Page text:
School District filed preliminary objections to the complaint on November 5, 1986. The preliminary objections included a motion for a more specific pleading and a demurrer for failure to state a cause of action. Appellant filed an amended complaint on November 7, 1986, which added to the allegations in the original complaint a paragraph naming Bleggi as the "officer, agent and/or employee" of School District with authority "to interview prospective employees, check teaching certifications, make recommendations insofar as prospective employment of an employee to the [School District], and to prepare a prospective professional temporary employee's Teacher's Certification Application and submit the same to the Commonwealth of Pennsylvania, Department of Education." Appellant's amended complaint, paragraph IV. School District filed new preliminary objections in which it (1) incorporated some of
[ 117 Pa. Commw. Page 610]
the paragraphs in the original motion for a more specific pleading, (2) added additional objections to the specificity of the pleading, and (3) incorporated the previously made demurrer. Specifically, School District requested the trial court "to strike the portions of [Appellant's] complaint containing general allegations of negligence and to dismiss [Appellant's] complaint for failure to state a cause of action upon which releif [sic] may be granted. In the alternative, Defendant requests that Plaintiff be allowed to file a more specific pleading." Argument on the preliminary objections was held December 5, 1986.
The trial court, on February 27, 1987, issued an order sustaining School District's demurrer and dismissing Appellant's complaint "finally" on the basis that "an amended complaint could not state a casue [sic] of action on equitable estoppel or any other theory against [School District]." In its opinion in support of this order, the trial court reasoned that Appellant could not state a cause of action against School District because: (1) "the law precludes recovery on the basis of governmental immunity;" and (2) "the allegations in the instant case" preclude "[recovery] on the grounds of equitable estoppel, without even considering the issue of governmental function immunity" because Appellant could not "justifiably rely on the representations as to credibility when [he] knew or had the means to know the requirements pertaining to teaching in Pennsylvania," and further that changing residence "was [not] the kind of reliance to detriment that case law requires." Travers v. Cameron County School District , (No. 3531 of 1986, filed March 2, 1987), slip op. at 9.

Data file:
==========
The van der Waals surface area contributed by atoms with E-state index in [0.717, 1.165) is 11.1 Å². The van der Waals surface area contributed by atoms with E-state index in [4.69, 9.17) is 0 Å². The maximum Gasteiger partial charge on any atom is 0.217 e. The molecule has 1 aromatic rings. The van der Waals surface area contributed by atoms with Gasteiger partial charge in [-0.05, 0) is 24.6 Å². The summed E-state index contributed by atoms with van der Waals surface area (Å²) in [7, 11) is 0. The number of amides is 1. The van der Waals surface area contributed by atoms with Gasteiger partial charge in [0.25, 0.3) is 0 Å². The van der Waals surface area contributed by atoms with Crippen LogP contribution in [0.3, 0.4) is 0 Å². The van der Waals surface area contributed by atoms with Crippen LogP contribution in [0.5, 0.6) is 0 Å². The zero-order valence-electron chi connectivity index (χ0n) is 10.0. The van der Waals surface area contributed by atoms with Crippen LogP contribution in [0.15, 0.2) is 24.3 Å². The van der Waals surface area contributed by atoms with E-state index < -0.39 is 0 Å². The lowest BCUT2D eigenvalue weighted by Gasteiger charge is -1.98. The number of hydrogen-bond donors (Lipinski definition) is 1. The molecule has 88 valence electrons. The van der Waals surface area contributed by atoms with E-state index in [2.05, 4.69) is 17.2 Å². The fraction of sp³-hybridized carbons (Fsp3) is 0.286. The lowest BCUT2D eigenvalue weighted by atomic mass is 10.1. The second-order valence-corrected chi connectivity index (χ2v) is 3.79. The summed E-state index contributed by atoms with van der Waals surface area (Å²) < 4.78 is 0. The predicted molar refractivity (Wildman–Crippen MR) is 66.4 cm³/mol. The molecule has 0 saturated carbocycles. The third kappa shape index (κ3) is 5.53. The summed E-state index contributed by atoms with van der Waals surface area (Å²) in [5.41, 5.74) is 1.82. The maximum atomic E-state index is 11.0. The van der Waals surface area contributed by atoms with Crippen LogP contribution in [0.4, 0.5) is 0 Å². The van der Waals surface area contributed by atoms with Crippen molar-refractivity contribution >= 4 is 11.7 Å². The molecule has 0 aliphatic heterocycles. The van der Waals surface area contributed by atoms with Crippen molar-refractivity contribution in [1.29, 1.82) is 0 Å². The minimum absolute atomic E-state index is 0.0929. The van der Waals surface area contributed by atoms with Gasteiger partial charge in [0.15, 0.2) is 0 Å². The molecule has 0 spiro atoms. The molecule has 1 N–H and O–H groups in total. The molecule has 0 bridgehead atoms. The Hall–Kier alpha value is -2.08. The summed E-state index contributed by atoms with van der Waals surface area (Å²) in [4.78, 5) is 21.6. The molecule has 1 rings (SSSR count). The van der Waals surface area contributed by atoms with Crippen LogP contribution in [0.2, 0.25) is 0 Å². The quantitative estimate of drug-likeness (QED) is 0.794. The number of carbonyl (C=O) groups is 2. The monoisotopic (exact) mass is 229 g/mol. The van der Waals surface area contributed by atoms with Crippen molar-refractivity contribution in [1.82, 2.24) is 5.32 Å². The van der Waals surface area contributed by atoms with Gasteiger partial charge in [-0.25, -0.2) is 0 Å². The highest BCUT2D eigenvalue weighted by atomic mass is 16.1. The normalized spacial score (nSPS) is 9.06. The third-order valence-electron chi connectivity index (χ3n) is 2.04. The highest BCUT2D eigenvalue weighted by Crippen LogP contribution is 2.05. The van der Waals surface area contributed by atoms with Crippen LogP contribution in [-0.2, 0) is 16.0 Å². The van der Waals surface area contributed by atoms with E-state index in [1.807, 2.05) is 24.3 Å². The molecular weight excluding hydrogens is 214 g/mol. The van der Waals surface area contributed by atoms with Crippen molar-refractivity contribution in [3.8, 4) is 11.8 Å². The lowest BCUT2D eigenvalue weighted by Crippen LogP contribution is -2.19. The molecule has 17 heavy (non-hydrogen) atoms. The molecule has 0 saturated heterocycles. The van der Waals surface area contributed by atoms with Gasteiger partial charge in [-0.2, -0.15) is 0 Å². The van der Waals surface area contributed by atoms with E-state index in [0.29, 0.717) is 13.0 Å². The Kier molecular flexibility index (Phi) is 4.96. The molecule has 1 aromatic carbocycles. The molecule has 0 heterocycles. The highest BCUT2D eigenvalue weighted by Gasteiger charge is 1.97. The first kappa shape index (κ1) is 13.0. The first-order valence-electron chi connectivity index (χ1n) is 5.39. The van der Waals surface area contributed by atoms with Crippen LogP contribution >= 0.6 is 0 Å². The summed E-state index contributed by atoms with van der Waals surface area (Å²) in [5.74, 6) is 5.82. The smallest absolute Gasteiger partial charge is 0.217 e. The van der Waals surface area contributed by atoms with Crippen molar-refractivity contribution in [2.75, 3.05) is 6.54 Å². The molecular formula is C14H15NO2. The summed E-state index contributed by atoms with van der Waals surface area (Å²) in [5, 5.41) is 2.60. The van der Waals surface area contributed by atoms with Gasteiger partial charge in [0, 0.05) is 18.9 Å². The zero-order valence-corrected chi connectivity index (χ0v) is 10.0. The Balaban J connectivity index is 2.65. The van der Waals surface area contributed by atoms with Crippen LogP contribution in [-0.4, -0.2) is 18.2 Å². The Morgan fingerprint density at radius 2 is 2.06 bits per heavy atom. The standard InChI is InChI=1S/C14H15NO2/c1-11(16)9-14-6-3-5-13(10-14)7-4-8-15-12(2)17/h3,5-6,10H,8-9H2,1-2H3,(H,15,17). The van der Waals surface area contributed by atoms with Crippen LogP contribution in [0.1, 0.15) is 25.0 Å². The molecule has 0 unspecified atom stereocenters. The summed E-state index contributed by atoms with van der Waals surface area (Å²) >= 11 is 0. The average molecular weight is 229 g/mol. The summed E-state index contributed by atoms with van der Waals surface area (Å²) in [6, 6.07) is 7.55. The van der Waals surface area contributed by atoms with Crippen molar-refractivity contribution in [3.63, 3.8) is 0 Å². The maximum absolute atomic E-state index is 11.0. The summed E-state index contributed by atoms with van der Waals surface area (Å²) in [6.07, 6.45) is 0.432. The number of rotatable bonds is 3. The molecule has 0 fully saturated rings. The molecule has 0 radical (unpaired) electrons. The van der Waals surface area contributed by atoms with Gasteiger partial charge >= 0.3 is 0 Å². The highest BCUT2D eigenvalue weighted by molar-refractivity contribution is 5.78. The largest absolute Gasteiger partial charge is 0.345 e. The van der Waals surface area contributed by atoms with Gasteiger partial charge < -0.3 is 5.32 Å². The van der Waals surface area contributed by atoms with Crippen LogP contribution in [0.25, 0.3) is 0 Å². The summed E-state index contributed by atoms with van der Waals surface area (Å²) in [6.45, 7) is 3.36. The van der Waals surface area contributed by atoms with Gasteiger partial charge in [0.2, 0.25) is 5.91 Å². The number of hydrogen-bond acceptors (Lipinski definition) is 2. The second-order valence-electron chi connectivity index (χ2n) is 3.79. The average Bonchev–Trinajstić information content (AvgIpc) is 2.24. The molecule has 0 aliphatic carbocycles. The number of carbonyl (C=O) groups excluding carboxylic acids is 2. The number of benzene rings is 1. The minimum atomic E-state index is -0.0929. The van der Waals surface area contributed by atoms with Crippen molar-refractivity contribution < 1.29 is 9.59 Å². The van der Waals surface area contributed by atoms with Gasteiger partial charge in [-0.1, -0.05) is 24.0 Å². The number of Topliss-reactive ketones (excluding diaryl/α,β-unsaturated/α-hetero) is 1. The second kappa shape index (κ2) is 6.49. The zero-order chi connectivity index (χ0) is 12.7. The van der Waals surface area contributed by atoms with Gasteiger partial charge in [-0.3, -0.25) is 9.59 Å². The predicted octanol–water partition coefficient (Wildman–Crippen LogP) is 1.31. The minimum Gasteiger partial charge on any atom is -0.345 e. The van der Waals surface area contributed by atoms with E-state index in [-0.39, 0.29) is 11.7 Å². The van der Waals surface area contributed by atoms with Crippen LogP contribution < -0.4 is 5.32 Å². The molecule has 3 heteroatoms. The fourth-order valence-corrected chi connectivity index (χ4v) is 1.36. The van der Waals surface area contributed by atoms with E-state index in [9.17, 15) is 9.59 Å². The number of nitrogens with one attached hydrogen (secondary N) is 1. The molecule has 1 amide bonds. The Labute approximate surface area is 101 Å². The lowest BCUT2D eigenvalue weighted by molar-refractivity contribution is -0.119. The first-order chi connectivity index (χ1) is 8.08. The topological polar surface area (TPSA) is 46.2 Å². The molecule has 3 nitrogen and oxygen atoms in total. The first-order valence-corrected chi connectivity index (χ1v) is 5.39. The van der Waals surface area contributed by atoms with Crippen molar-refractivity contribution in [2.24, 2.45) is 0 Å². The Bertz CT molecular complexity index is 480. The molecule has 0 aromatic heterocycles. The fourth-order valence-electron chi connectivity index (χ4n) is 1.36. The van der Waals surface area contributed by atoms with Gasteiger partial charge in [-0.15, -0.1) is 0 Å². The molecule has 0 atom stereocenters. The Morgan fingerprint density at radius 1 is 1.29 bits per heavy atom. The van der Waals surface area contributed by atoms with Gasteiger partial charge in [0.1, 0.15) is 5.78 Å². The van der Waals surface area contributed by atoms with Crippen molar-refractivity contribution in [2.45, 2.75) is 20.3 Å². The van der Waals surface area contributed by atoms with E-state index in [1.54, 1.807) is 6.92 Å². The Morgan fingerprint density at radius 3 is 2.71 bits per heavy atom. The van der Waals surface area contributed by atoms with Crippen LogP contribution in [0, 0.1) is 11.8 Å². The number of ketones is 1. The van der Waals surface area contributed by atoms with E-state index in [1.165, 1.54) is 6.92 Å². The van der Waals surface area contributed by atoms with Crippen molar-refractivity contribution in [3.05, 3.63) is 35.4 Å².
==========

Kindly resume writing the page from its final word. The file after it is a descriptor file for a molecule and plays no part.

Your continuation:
On appeal to this court, Appellant contends the trial court erred in granting the demurrer because: (1) the grounds on which the dismissal was based were raised sua sponte by the trial court; and (2) his complaint does state a cause of action on the basis of detrimental reliance.
[ 117 Pa. Commw. Page 611]
Initially, we note that in determining whether to sustain a preliminary objection in the nature of a demurrer all well-pleaded facts and all inferences that may be deduced therefrom, but not conclusions of law, must be accepted as true. County of Allegheny v. Dominijani, 109 Pa. Commonwealth Ct. 484, 531 A.2d 562 (1987). A demurrer will not be sustained unless the face of the complaint shows that the law will not permit recovery and any doubts should be resolved against sustaining the demurrer. Id.
The trial court gave two reasons for sustaining School District's preliminary objection: (1) recovery was precluded on the basis of governmental immunity and (2) even if not so precluded, failure to state a cause of action on which relief could be granted. School District concedes that it did not raise the issue of governmental immunity in its preliminary objections. School District brief at 6. It is inappropriate for a trial court to raise a defense on the behalf of a party. Wojciechowski v. Murray, 345 Pa. Superior Ct. 138, 497 A.2d 1342 (1985); Gubernick v. City of Philadelphia, 85 Pa. Commonwealth Ct. 397, 481 A.2d 1255 (1984). However, School District did raise the issue of failure to state a cause of action in its demurrer.*fn1 Therefore, the trial court's error in considering the issue of governmental immunity was harmless.